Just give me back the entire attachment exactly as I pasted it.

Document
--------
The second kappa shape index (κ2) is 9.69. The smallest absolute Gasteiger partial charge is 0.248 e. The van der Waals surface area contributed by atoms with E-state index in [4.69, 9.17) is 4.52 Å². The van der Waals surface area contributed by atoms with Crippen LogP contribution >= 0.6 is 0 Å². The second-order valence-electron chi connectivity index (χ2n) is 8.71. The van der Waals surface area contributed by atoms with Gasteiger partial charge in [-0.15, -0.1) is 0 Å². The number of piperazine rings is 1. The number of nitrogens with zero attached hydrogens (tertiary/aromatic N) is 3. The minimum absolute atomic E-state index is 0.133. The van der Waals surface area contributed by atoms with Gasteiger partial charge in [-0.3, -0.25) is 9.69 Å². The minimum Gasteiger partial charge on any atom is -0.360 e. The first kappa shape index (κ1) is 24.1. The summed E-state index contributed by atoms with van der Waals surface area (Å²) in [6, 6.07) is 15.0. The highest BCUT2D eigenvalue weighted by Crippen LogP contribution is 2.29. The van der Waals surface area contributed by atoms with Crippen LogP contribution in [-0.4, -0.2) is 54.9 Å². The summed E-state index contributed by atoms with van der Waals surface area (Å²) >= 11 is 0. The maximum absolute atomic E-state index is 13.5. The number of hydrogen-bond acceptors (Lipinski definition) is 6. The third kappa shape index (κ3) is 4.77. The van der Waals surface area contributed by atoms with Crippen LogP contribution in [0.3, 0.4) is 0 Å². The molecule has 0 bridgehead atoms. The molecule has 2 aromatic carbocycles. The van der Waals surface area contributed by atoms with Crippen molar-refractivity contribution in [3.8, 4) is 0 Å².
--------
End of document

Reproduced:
The second kappa shape index (κ2) is 9.69. The smallest absolute Gasteiger partial charge is 0.248 e. The van der Waals surface area contributed by atoms with E-state index in [4.69, 9.17) is 4.52 Å². The van der Waals surface area contributed by atoms with Crippen LogP contribution >= 0.6 is 0 Å². The second-order valence-electron chi connectivity index (χ2n) is 8.71. The van der Waals surface area contributed by atoms with Gasteiger partial charge in [-0.15, -0.1) is 0 Å². The number of piperazine rings is 1. The number of nitrogens with zero attached hydrogens (tertiary/aromatic N) is 3. The minimum absolute atomic E-state index is 0.133. The van der Waals surface area contributed by atoms with Gasteiger partial charge in [-0.3, -0.25) is 9.69 Å². The minimum Gasteiger partial charge on any atom is -0.360 e. The first kappa shape index (κ1) is 24.1. The summed E-state index contributed by atoms with van der Waals surface area (Å²) in [6, 6.07) is 15.0. The highest BCUT2D eigenvalue weighted by Crippen LogP contribution is 2.29. The van der Waals surface area contributed by atoms with Crippen LogP contribution in [-0.4, -0.2) is 54.9 Å². The summed E-state index contributed by atoms with van der Waals surface area (Å²) >= 11 is 0. The maximum absolute atomic E-state index is 13.5. The number of hydrogen-bond acceptors (Lipinski definition) is 6. The third kappa shape index (κ3) is 4.77. The van der Waals surface area contributed by atoms with Crippen LogP contribution in [0.3, 0.4) is 0 Å². The molecule has 0 bridgehead atoms. The molecule has 2 aromatic carbocycles. The van der Waals surface area contributed by atoms with Crippen molar-refractivity contribution in [3.8, 4) is 0 Å².